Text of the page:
Although the company is keeping details on the celebration under wraps, Eton’s chief creative officer Sebastian Dollinger highlighted the importance of the Florentine trade show.
“Pitti Uomo is the event to be at for the men’s fashion industry and we are happy and honored to fete our anniversary there,” he said during an interview in Milan.
Founded in Gånghester, a town in Southern Sweden, by David and Annie Pattersson, Eton sells its high-end shirts in 50 countries through a wholesale network of about 1,600 international retailers, including prestigious department stores Harrods, Selfridges, Nordstrom, Saks Fifth Avenue, Neiman Marcus, Harry Rosen, Le Bon Marché, El Corte Inglés, Rinascente and KaDeWe.
“We seem an old brand, but we are just at the beginning,” said Eton chief executive officer Hans Davidson. “In 90 years we managed to build a solid label, which is known for the high quality and the style. Now, the goal is to reach new and old customers through all the channels.”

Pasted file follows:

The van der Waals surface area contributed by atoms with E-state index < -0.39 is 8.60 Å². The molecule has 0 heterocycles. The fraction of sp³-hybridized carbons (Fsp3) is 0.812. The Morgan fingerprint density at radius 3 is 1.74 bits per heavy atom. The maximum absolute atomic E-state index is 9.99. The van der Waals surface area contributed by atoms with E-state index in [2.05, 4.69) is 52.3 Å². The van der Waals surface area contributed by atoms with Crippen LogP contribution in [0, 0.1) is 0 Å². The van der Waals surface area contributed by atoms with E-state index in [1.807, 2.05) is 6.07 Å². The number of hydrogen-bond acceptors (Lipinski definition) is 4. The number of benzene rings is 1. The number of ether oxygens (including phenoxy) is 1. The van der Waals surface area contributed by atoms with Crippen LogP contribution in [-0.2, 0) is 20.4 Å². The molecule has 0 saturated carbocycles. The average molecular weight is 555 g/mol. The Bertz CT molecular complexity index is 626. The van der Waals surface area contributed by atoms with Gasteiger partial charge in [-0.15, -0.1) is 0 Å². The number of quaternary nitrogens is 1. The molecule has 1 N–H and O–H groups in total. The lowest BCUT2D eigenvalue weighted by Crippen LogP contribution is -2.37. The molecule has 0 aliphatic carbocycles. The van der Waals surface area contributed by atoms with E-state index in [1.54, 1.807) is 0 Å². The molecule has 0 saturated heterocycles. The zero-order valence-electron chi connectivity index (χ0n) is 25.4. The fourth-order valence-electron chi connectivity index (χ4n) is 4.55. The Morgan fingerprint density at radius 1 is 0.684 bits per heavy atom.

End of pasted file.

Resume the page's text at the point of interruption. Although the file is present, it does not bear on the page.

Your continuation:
While Eton is well-positioned across Europe and the U.S., the company still has to conquer the Asian market.
“We are preparing in the right way to face the challenges of the Asian market, both in terms of the supply chain and of control of quality and distribution,” said Davidson.
Eton, which operates stores in New York, Los Angeles, London, Stockholm, Malmö, Copenhagen, Frankfurt and Moscow, is going to unveil a new store concept in 2020.
“We want to be in the major cities,” said Dollinger, revealing that the company might look at Milan and Paris to further expand its retail network.
According to Dollinger, personalization and performance will be two of Eton’s guideposts for the future.
In particular, Eton introduced an online customization service, enabling customers to personalize their shirt at the company’s web site.
“We can deliver the made-to-measure orders in 10 days,” said Davidson. “Customers can pick from among 200 types of fabrics and we will soon introduce more styles to be made available.”
In addition, Eton is going to launch the new “Soft Business” range, blurring the lines between formal and casual.
“We were the first to do a crease-resistant shirt in 1991 and when we launched at Harrods, we sold 500 of those shirts in a day,” said Dollinger. “For four or five years, the athletic has been having a dramatic impact on the fashion industry. The performance segment actually accounts for 85 percent of our business.”
Dollinger added he is noticing an increased interest for printed styles.
Eton, which is closing 2018 with revenues of 97 million euros, up 12 percent compared to the previous year, expects to continue growing in 2019, reaching a turnover of 100 million euros.